Monday, 20 April 2009

Finally Flan

So after long last, I attempted to make flan. Apparently there is a British dessert called flan (pronounced differently as if it rhymed with land) that is somewhat like a pie without a lid. This caused a bit of confusion when I said I would make flan for Ed's birthday Die Hard get-together which was only cleared up when I began making some and they wondered what on earth I was doing.

My roommate Annemarie used to make wonderful flan, so I asked her for her recipe and thankfully it was much simpler than the horribly-complicated one I found online requiring an actual vanilla bean. In any case it only needed sugar, milk, and eggs! I managed to work out some cookware that would make a waterbath for the flan to cook in, which besides a little bit of overflow worked out pretty well. To first caramelize the sugar the recipe called for 1/4 cup of sugar and 2 tablespoons, but in my own haste to get started and panic that people were watching my cook something new I accidentally poured in a whole cup. At this point, it all started to go awry. I quickly decided that since we needed to raise the quantities for more people anyway that we would just quadruple everything from then on. Well, this might have worked if Jess had had a clearer notion of what a tablespoon was. He somehow thought, and still does think despite all 4 people there telling him otherwise, that a tablespoon was a giant server spoon, not an actual table spoon. It might have helped if I had remembered to bring my measuring cups, but usually it works out fine estimating using the silverware (as people seem to do here most often for some reason). In any case there was WAY too much water in there, so to even it out I added more sugar. And more sugar. And even more sugar. At the end I had no idea how much I had put in, but Lotty seemed to think it was the best plan of action as well, and she bakes a lot too. It seemed to work out fine, if it took a lot longer to caramelize than it should.

The unusual measurements and hodge-podge-ness of the endeavor continued as I warmed the milk (even now I cannot remember how many cups there were). I only doubled the number of eggs, since quadrupling was out of the question- we didnt have 16 eggs to use for flan! Its a good thing I didnt, too, because when I added the milk and the other bits of sugar to the eggs and poured it all into the caramelized-sugar-coated dishes, it was overflowing! I even spilled some on my shoes when I was trying to put one in the water bath.

After all the trials and questionable decisions of this attempt at flan, understandably they did not taste up to the same standard as Annemarie's variety. But it was pretty tasty and edible, so I would mark it as a relative success in the end!

Monday, 2 March 2009

Tres Leches Troubles

After my previous aborted attempt at flan, I decided to try another mexican dessert: Tres Leches. I managed to find all the evaporated and condensed milk I could ever want, and everything seemed to be going well (although I about ripped off my arm during the "beat well" phase), until I put the batter into the oven to bake. I waited the 30 minutes dictated by the recipe, horribly enough having to watch the only passable Sunday television option of Beauty and the Geek, but when I went to remove it from the oven I realized it was still almost completely liquid! I left it another 20 minutes or so, but began to notice a slightly burnt-butter smell... and when I checked it there was buttery-eggy liquid bubbling up from around the sides putting off the eggy buttery smell. I had no idea why that was happening, and Natalie didn't either, but she thought perhaps that always happened but that we didnt see it usually or that it was because I had had to use a glass dish for some reason.. but who knows. Two more short stints in the oven left the cake reasonably done and lacking bubbles around the edge (somehow about 45 minutes longer than the recipe allowed overall), so I poured the milky mixture over it, but it didnt seem to be sinking in as much as it would seem, but I left it sitting with half poured in to soak through before pouring the rest on. I dont know why this recipe is going so awry, but it has not gone nearly as smoothly as most others I have tried! Right now, half the milk mixture is soaking into the cake, but Im still not sure how its going to all get in. I realize I used a slightly smaller pan than was recommended, but that usually doesnt change quite so much about the resulting food... apparently Tres Leches just likes being difficult. Well. I have added all the milk on top, but it still looks a bit drowned. The whipping cream confused me; I bought two containers of double cream and one was so thick it wouldnt come out of the tub and the other was pretty much liquid. I dont know why the same thing would be so different, but it seems to have gone with the sugar alright to make the whipped cream on top... maybe its a bit liquidy, but maybe it will thicken up while waiting for the buckets of milk to soak into the cake. We shall see. All in all, I think this recipe for Tres Leches did not work very well.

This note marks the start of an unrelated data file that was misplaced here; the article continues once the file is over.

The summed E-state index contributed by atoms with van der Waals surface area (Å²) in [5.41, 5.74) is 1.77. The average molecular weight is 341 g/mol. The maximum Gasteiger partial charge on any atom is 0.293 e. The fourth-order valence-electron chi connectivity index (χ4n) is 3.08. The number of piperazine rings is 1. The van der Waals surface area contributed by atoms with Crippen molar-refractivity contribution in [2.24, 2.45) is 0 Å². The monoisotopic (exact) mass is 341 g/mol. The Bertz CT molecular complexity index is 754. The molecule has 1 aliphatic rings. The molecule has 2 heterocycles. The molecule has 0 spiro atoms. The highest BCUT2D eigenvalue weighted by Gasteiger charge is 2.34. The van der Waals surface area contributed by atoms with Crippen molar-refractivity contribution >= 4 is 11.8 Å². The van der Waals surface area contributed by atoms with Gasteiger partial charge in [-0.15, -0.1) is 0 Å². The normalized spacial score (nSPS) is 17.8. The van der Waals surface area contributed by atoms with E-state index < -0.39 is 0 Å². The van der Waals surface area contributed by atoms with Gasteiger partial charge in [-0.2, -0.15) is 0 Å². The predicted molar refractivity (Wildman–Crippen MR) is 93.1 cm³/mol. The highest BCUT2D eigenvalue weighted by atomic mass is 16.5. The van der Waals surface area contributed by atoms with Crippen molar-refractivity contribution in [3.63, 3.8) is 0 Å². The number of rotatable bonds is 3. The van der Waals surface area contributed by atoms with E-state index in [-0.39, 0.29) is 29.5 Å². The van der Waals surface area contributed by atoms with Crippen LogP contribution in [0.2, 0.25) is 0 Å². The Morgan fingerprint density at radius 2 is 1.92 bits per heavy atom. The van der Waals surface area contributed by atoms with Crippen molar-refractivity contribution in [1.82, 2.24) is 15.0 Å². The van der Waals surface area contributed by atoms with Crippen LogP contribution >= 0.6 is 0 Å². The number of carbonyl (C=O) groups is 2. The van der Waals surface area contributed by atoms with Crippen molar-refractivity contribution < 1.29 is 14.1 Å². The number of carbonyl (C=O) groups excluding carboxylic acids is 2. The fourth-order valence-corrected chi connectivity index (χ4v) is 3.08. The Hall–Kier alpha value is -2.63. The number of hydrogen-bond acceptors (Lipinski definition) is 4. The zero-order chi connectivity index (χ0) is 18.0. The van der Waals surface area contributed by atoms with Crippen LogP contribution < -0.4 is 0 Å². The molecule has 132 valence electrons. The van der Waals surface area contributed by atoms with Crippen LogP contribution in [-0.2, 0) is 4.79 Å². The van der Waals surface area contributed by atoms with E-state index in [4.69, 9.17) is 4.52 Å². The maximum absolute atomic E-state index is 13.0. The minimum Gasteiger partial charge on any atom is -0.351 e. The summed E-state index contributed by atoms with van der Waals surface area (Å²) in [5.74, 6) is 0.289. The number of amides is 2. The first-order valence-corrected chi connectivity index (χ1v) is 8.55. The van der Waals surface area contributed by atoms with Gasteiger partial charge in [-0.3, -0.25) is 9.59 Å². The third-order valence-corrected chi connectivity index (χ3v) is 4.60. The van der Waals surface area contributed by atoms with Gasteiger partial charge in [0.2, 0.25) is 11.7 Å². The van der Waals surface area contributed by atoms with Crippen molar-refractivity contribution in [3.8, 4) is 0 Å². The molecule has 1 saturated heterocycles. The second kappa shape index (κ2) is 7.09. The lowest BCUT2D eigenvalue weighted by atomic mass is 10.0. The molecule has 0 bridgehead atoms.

Its been sitting there "soaking" for about an hour, and the milk is still just sitting on top of the cake even after repeated forking. I think I will leave it a bit more then drain off the excess milk and just go from there in putting on the whipped cream bit. Hopefully the refrigerator will magically cure it.

And it did! Even though it looked a mess, it actually tasted quite nice. Very sweet, but good.

Sunday, 22 February 2009

The Perfect Peach Crisp and Pasta Plate

Last week Jess suddenly brought up the amazing peach crisp that Sydney had made for our dinner party last summer in Texas. Since Jess rarely has strong emotions regarding a specific food dish I figured his mentioning it with such enthusiasm necessitated me trying to re-create it for him! Luckily, he likes to make small trips to the shop throughout the week, and after a few minutes searching online I found that Sainsbury's sold small containers of fresh peaches (and they were actually on sale!) so I sent Jess out to get a few of the "sachets." I had no idea what a sachet was.. perhaps because we dont often use that word back home, but apparently its just a package or container of a few items. He brought back 3 of these "sachets" and thankfully that turned out to be the exact 2.5 pounds of peeled and pitted peaches that we needed! I had asked Sydney what the recipe she used was, and she sent me three she had found online, but I decided to go with the same one she made last summer.